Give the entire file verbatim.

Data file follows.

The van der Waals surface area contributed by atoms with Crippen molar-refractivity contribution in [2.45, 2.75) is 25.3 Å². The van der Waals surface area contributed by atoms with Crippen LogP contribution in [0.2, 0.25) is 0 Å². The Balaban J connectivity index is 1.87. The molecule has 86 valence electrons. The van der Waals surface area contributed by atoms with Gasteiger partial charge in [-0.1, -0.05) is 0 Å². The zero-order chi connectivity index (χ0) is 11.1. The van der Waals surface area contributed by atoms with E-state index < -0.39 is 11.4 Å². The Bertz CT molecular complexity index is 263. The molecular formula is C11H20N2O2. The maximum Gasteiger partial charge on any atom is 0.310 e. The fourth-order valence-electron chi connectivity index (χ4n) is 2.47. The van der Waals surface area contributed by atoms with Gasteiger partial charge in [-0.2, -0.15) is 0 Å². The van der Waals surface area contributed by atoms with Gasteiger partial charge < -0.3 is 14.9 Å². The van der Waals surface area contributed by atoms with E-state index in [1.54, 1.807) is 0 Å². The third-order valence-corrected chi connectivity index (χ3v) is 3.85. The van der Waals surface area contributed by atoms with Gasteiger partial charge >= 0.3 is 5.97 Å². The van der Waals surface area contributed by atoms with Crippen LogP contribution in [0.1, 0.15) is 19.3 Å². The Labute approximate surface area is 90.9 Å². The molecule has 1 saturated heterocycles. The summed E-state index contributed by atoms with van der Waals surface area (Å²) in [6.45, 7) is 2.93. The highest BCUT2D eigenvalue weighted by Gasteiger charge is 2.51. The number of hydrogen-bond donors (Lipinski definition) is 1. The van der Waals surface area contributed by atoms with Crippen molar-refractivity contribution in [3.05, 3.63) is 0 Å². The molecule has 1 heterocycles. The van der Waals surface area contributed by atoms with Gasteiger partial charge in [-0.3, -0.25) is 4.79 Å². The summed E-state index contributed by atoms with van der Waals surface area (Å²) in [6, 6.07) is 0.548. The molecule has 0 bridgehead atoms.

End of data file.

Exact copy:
The van der Waals surface area contributed by atoms with Crippen molar-refractivity contribution in [2.45, 2.75) is 25.3 Å². The van der Waals surface area contributed by atoms with Crippen LogP contribution in [0.2, 0.25) is 0 Å². The Balaban J connectivity index is 1.87. The molecule has 86 valence electrons. The van der Waals surface area contributed by atoms with Gasteiger partial charge in [-0.1, -0.05) is 0 Å². The zero-order chi connectivity index (χ0) is 11.1. The van der Waals surface area contributed by atoms with E-state index < -0.39 is 11.4 Å². The Bertz CT molecular complexity index is 263. The molecular formula is C11H20N2O2. The maximum Gasteiger partial charge on any atom is 0.310 e. The fourth-order valence-electron chi connectivity index (χ4n) is 2.47. The van der Waals surface area contributed by atoms with Gasteiger partial charge in [-0.2, -0.15) is 0 Å². The van der Waals surface area contributed by atoms with Gasteiger partial charge < -0.3 is 14.9 Å². The van der Waals surface area contributed by atoms with E-state index in [1.54, 1.807) is 0 Å². The third-order valence-corrected chi connectivity index (χ3v) is 3.85. The van der Waals surface area contributed by atoms with Gasteiger partial charge >= 0.3 is 5.97 Å². The van der Waals surface area contributed by atoms with Crippen LogP contribution in [0.1, 0.15) is 19.3 Å². The Labute approximate surface area is 90.9 Å². The molecule has 1 saturated heterocycles. The summed E-state index contributed by atoms with van der Waals surface area (Å²) in [6.45, 7) is 2.93. The highest BCUT2D eigenvalue weighted by Gasteiger charge is 2.51. The number of hydrogen-bond donors (Lipinski definition) is 1. The van der Waals surface area contributed by atoms with Crippen molar-refractivity contribution in [3.05, 3.63) is 0 Å². The molecule has 1 heterocycles. The van der Waals surface area contributed by atoms with Gasteiger partial charge in [-0.3, -0.25) is 4.79 Å². The summed E-state index contributed by atoms with van der Waals surface area (Å²) in [6, 6.07) is 0.548. The molecule has 0 bridgehead atoms.